Friday, July 2, 2010
Marriage musings and The Other Boleyn Girl
I finished the copy of Philippa Gregory's The Other Boleyn Girl that my sister Shauna'h lent to me last night. Very compelling book. I will grant, this is historical *fiction* and the author makes some assumptions that are necessarily back up by a lot of evidence. It does get a tad salacious at times, just fyi. Overall though, I couldn't put the book down. Which surprised me considering that we all know how this sad story ends.
What I didn't know, though, was a lot about Anne Boleyn's sister, Mary, who is the narrator of this story. So that was interesting. Plus, it was intriguing feeling as if you were getting an inside look into what went wrong with King Henry VIII and what led to Anne's downfall and demise.
I've always been fascinated by Anne Boleyn. I do think that she got on a bit of a power trip (although that was at least somewhat instigated by her family) in her quest to be Queen, and she has to take responsibility for that. However, that being said, she certainly didn't deserve what happened to her. And by all accounts, she was an intelligent, well-versed, devout and forthright woman who took her husband to task for thinking only of his own desires, all things that I admire. And very courageous in the face of an appalling end to her life.
I also enjoyed learning more about Katherine of Aragon, as I mentioned a few posts ago. A very devout Catholic woman who prayed daily and was committed to her marriage. And I enjoyed one sequence in the book that I thought I'd share, because it bears on a marriage in a way that I thought poignant.
The "trial" is underway to judge the validity of Henry and Katherine's marriage. As Katherine makes a public appeal that their marriage was valid from the start, Mary muses to herself:
"There was complete silence in the hall, everyone was listening to the queen. Henry, pressed against the back of his throne, was pale with embarrassment. He looked like a fat spoiled child confronted by an angel. I found that I was smiling at the sight of her. I found that I was grinning, though it was my family whose cause was sinking with every word she spoke. I was near to delighted laughter because Katherine of Aragon was speaking out for women of the country, for the good wives who should not be put aside just because their husbands had taken a fancy to another, for the women who walked the hard road between kitchen, bedroom, church and childbirth. For the women who deserved more than their husband's whim."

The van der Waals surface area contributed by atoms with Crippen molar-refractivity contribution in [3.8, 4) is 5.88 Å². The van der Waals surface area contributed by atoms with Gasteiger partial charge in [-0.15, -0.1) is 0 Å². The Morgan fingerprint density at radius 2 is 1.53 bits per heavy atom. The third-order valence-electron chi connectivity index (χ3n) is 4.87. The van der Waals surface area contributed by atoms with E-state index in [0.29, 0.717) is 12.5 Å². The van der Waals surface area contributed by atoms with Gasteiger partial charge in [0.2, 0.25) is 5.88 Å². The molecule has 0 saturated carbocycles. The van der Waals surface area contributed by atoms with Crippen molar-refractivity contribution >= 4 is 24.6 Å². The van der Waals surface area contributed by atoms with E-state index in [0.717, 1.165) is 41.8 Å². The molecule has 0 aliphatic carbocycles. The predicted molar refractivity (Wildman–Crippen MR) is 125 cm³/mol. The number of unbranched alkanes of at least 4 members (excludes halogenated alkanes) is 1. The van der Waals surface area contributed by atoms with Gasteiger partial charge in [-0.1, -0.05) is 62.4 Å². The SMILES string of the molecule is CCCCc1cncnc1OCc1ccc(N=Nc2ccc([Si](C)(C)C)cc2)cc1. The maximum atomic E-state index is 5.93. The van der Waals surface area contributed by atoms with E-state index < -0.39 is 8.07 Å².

Last week, one of my Living Faith devotions touched on the same subject:
"A scribe approached and said to him, 'Teacher, I will follow you wherever you go." Matthew 8:19
Marriage vows are often preserved on videotape, leaving a concrete reminder of one's promises. When those promises are broken through infidelity or some other failure, the video reminder must be heart-wrenching.
When we are young, we find it relatively easy to make sweeping promises, but as we age our initial enthusiasm over wanes and our commitments lose their appeal. We may discover that some of what we did in the name of Jesus was driven more by fear than faith.
We are in good company. After proclaiming his complete faithfulness, Peter failed miserably and experienced the kind of self-knowledge that purifies us of self-righteousness and reminds us that, as Dorothy Day said, 'all is grace.' Peter was transformed because grace and repentance came together to allow him to experience a love that was not conditional and a forgiveness that was not earned. May our wounds become a source of healing for others."
I found that all very touching. Things change the longer you are married, and although the initial "floaty" feelings don't remain, what comes in their place is so much deeper and richer. It's too bad when people (HENRY) choose not to see it this way. All very intriguing.
If Tudor history is interesting to you, and you're also a fan of racier romance :) I definitely recommend the book. I enjoyed it very much.